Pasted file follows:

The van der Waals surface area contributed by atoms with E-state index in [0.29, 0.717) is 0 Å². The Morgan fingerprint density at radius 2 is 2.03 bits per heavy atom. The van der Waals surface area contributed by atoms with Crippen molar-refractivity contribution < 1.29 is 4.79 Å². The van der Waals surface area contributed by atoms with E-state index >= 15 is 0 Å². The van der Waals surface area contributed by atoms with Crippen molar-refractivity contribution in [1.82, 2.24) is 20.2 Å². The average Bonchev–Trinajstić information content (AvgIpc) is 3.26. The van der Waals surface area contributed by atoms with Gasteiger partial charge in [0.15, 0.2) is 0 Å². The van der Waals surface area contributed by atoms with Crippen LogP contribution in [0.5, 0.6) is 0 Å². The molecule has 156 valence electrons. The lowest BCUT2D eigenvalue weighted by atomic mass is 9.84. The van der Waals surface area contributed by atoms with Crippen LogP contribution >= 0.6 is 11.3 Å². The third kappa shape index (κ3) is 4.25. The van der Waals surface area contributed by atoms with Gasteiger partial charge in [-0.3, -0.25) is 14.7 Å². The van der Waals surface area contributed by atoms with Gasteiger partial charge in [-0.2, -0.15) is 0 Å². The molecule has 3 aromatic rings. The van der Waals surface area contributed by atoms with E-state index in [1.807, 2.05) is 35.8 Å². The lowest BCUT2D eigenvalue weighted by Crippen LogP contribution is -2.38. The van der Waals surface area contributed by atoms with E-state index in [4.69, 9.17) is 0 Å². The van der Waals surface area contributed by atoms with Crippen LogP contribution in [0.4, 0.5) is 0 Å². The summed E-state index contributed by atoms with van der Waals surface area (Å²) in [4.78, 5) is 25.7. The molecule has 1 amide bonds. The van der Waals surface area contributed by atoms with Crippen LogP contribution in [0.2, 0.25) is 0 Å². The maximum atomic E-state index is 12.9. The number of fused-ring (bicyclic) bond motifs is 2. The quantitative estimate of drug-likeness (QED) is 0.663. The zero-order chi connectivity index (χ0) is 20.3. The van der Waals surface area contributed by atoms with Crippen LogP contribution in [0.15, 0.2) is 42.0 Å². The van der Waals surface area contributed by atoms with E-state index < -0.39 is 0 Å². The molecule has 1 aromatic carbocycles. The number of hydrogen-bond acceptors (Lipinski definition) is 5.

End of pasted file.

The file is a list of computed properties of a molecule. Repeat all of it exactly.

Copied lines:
The van der Waals surface area contributed by atoms with E-state index in [0.29, 0.717) is 0 Å². The Morgan fingerprint density at radius 2 is 2.03 bits per heavy atom. The van der Waals surface area contributed by atoms with Crippen molar-refractivity contribution < 1.29 is 4.79 Å². The van der Waals surface area contributed by atoms with E-state index >= 15 is 0 Å². The van der Waals surface area contributed by atoms with Crippen molar-refractivity contribution in [1.82, 2.24) is 20.2 Å². The average Bonchev–Trinajstić information content (AvgIpc) is 3.26. The van der Waals surface area contributed by atoms with Gasteiger partial charge in [0.15, 0.2) is 0 Å². The van der Waals surface area contributed by atoms with Crippen LogP contribution in [0.5, 0.6) is 0 Å². The molecule has 156 valence electrons. The lowest BCUT2D eigenvalue weighted by atomic mass is 9.84. The van der Waals surface area contributed by atoms with Crippen LogP contribution >= 0.6 is 11.3 Å². The third kappa shape index (κ3) is 4.25. The van der Waals surface area contributed by atoms with Gasteiger partial charge in [-0.3, -0.25) is 14.7 Å². The van der Waals surface area contributed by atoms with Gasteiger partial charge in [-0.2, -0.15) is 0 Å². The molecule has 3 aromatic rings. The van der Waals surface area contributed by atoms with E-state index in [1.807, 2.05) is 35.8 Å². The lowest BCUT2D eigenvalue weighted by Crippen LogP contribution is -2.38. The van der Waals surface area contributed by atoms with E-state index in [4.69, 9.17) is 0 Å². The van der Waals surface area contributed by atoms with Crippen LogP contribution in [0.4, 0.5) is 0 Å². The summed E-state index contributed by atoms with van der Waals surface area (Å²) in [4.78, 5) is 25.7. The molecule has 1 amide bonds. The van der Waals surface area contributed by atoms with Crippen LogP contribution in [0.2, 0.25) is 0 Å². The maximum atomic E-state index is 12.9. The number of fused-ring (bicyclic) bond motifs is 2. The quantitative estimate of drug-likeness (QED) is 0.663. The zero-order chi connectivity index (χ0) is 20.3. The van der Waals surface area contributed by atoms with Crippen LogP contribution in [0.15, 0.2) is 42.0 Å². The van der Waals surface area contributed by atoms with E-state index < -0.39 is 0 Å². The molecule has 1 aromatic carbocycles. The number of hydrogen-bond acceptors (Lipinski definition) is 5.